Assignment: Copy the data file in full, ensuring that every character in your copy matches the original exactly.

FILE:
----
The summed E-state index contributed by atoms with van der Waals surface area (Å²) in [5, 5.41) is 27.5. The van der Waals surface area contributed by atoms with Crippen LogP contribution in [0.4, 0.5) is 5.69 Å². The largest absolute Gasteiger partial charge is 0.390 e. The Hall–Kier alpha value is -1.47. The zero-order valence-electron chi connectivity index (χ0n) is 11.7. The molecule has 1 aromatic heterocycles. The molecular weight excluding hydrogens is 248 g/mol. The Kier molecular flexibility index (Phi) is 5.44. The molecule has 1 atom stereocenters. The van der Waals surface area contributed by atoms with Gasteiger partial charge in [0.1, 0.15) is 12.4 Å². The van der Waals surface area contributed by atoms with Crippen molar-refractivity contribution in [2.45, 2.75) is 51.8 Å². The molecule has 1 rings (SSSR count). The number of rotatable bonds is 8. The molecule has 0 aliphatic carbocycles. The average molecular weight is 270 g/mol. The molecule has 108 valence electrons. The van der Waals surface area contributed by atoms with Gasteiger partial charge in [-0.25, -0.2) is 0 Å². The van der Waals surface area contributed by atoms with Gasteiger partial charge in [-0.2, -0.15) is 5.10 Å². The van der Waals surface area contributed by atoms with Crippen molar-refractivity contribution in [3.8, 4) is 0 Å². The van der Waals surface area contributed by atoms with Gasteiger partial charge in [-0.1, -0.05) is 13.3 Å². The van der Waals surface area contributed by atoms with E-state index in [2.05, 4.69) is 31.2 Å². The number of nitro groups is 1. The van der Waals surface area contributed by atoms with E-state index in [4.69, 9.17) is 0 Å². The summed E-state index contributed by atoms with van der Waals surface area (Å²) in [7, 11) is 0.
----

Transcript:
The summed E-state index contributed by atoms with van der Waals surface area (Å²) in [5, 5.41) is 27.5. The van der Waals surface area contributed by atoms with Crippen LogP contribution in [0.4, 0.5) is 5.69 Å². The largest absolute Gasteiger partial charge is 0.390 e. The Hall–Kier alpha value is -1.47. The zero-order valence-electron chi connectivity index (χ0n) is 11.7. The molecule has 1 aromatic heterocycles. The molecular weight excluding hydrogens is 248 g/mol. The Kier molecular flexibility index (Phi) is 5.44. The molecule has 1 atom stereocenters. The van der Waals surface area contributed by atoms with Gasteiger partial charge in [0.1, 0.15) is 12.4 Å². The van der Waals surface area contributed by atoms with Crippen molar-refractivity contribution in [2.45, 2.75) is 51.8 Å². The molecule has 1 rings (SSSR count). The number of rotatable bonds is 8. The molecule has 0 aliphatic carbocycles. The average molecular weight is 270 g/mol. The molecule has 108 valence electrons. The van der Waals surface area contributed by atoms with Gasteiger partial charge in [-0.25, -0.2) is 0 Å². The van der Waals surface area contributed by atoms with Gasteiger partial charge in [-0.2, -0.15) is 5.10 Å². The van der Waals surface area contributed by atoms with Crippen molar-refractivity contribution in [3.8, 4) is 0 Å². The van der Waals surface area contributed by atoms with Gasteiger partial charge in [-0.1, -0.05) is 13.3 Å². The van der Waals surface area contributed by atoms with E-state index in [2.05, 4.69) is 31.2 Å². The number of nitro groups is 1. The van der Waals surface area contributed by atoms with E-state index in [4.69, 9.17) is 0 Å². The summed E-state index contributed by atoms with van der Waals surface area (Å²) in [7, 11) is 0.